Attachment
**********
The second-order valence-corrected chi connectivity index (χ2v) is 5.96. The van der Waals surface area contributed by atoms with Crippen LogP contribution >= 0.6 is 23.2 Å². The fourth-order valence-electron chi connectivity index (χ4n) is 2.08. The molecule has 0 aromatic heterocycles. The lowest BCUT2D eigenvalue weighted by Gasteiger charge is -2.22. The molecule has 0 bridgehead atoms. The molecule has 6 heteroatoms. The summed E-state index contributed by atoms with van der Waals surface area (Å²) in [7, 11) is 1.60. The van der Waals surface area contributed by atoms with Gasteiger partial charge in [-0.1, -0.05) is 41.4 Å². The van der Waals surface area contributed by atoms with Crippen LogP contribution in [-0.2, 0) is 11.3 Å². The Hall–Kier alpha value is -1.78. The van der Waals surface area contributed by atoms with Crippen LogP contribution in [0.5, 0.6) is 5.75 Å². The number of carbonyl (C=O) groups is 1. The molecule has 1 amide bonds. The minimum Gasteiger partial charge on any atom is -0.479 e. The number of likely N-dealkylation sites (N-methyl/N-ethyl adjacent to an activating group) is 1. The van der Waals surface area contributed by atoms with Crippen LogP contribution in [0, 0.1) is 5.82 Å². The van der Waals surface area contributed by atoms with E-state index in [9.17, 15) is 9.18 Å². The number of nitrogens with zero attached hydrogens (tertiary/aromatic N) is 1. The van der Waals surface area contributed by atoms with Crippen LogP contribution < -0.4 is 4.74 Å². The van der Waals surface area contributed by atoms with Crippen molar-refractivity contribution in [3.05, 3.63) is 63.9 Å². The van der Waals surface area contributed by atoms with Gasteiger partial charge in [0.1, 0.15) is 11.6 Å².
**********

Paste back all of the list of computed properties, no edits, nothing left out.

The second-order valence-corrected chi connectivity index (χ2v) is 5.96. The van der Waals surface area contributed by atoms with Crippen LogP contribution >= 0.6 is 23.2 Å². The fourth-order valence-electron chi connectivity index (χ4n) is 2.08. The molecule has 0 aromatic heterocycles. The lowest BCUT2D eigenvalue weighted by Gasteiger charge is -2.22. The molecule has 0 bridgehead atoms. The molecule has 6 heteroatoms. The summed E-state index contributed by atoms with van der Waals surface area (Å²) in [7, 11) is 1.60. The van der Waals surface area contributed by atoms with Gasteiger partial charge in [-0.1, -0.05) is 41.4 Å². The van der Waals surface area contributed by atoms with Crippen LogP contribution in [-0.2, 0) is 11.3 Å². The Hall–Kier alpha value is -1.78. The van der Waals surface area contributed by atoms with Crippen LogP contribution in [0.5, 0.6) is 5.75 Å². The number of carbonyl (C=O) groups is 1. The molecule has 1 amide bonds. The minimum Gasteiger partial charge on any atom is -0.479 e. The number of likely N-dealkylation sites (N-methyl/N-ethyl adjacent to an activating group) is 1. The van der Waals surface area contributed by atoms with Crippen LogP contribution in [0, 0.1) is 5.82 Å². The van der Waals surface area contributed by atoms with E-state index in [9.17, 15) is 9.18 Å². The number of nitrogens with zero attached hydrogens (tertiary/aromatic N) is 1. The van der Waals surface area contributed by atoms with Crippen LogP contribution < -0.4 is 4.74 Å². The van der Waals surface area contributed by atoms with Crippen molar-refractivity contribution in [3.05, 3.63) is 63.9 Å². The van der Waals surface area contributed by atoms with Gasteiger partial charge in [0.1, 0.15) is 11.6 Å².